Onyedikachi Chioma Okoro

Work place: National Aviation University/Department of Continuing Airworthiness/Kyiv, Ukraine, 03058

E-mail: okorokachi7@gmail.com


Research Interests:


Ms. Onyedikachi Chioma Okoro is a PhD Candidate at the National Aviation University. Her qualifications are: M.Sc. (Maintenance of Aircraft and their Engines, Research Engineer), B.Sc. (Maintenance of Aircraft) and Transport Canada Private Pilot License. She has one year of teaching experience and her areas of research include Optimization of Maintenance Processes, Aircraft Operations, Airworthiness, Reliability Analysis. She has a total of 3 research publications.

Author Articles
Optimization of Maintenance Task Interval of Aircraft Systems

By Onyedikachi Chioma Okoro Maksym Zaliskyi Serhii Dmytriiev Oleksandr Solomentsev Oksana Sribna

DOI: https://doi.org/10.5815/ijcnis.2022.02.07, Pub. Date: 8 Apr. 2022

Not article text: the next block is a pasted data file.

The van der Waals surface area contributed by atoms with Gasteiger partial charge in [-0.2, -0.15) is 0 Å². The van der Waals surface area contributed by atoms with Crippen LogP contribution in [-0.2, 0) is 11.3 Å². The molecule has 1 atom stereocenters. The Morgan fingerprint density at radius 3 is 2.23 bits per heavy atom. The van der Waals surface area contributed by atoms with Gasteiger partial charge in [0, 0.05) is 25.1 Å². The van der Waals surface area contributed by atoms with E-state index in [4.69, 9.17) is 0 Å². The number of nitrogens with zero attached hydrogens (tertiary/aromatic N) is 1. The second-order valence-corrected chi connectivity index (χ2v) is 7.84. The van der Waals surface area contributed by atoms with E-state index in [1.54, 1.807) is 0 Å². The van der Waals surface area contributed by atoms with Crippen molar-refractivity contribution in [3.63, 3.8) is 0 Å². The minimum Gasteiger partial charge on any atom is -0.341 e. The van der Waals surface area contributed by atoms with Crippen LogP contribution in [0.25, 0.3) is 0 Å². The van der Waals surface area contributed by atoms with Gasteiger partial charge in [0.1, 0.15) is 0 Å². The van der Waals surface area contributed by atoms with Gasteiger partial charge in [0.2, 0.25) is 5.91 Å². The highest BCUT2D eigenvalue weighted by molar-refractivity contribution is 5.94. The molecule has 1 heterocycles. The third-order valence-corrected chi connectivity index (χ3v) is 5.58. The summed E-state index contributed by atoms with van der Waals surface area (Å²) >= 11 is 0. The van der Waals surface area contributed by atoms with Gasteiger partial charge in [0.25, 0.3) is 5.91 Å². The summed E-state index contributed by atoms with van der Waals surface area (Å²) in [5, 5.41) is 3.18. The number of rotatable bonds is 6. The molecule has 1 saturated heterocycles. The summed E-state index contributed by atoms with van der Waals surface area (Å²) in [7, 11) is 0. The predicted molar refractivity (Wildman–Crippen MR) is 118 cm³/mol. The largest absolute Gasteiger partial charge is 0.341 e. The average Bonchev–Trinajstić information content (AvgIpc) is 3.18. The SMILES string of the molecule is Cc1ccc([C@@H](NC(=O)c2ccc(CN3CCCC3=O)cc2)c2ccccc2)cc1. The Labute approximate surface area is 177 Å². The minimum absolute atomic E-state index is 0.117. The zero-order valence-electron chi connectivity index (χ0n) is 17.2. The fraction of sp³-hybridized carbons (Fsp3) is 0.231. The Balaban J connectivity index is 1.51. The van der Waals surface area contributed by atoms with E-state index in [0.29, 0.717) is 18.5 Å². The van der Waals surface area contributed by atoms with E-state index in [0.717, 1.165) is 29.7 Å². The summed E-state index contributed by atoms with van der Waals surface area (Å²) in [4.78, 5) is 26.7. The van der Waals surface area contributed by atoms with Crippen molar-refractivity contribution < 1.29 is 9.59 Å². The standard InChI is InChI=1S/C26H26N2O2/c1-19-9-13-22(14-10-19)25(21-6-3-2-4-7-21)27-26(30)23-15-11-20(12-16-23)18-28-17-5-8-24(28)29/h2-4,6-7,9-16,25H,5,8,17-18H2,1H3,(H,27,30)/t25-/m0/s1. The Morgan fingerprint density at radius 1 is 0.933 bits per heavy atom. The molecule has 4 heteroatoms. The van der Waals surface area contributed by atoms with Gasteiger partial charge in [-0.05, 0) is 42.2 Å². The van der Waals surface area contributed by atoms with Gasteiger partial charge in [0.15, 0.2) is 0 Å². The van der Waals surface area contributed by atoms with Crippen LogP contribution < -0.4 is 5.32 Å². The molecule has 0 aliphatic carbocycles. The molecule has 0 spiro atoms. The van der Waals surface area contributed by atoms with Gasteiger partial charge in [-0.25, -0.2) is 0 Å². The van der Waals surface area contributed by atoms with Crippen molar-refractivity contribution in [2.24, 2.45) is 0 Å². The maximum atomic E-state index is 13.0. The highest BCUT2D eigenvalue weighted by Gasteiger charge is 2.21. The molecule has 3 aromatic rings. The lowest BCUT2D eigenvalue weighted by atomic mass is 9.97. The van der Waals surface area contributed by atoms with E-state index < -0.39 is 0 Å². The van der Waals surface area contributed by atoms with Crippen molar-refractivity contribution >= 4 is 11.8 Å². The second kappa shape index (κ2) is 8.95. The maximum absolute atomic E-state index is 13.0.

Maintenance accounts for approximately 20% of the operational cost of aircraft; a margin higher than cost associated with fuel, crew, navigation, and landing fees. A significant percentage of maintenance cost is attributed to failures of aircraft components and systems. These failures are random and provide a database which can further be analyzed to aid decision-making for maintenance optimization. In this paper, stochastic mathematical models which can potentially be used to optimize maintenance task intervals of aircraft systems are developed. The initial data for this research are diagnostic variables and reliability parameters which formed the basis for selecting the probability density function for time between failures according to the exponential and Erlang models. Based on the probability density functions, the efficiency of the maintenance processes was calculated using average operational cost per unit time. The results of the analysis were further tested using the Monte Carlo simulation method and the findings are highlighted in this paper. The simulation results compared favorably with analytical results obtained using already existing Monte Carlo techniques to about 82% accuracy. The proposed mathematical optimization models determine the optimal aircraft maintenance task interval which is cost effective while considering safety and reliability requirements; our results can also be applied during the development, design, and operation phases of aircraft systems.

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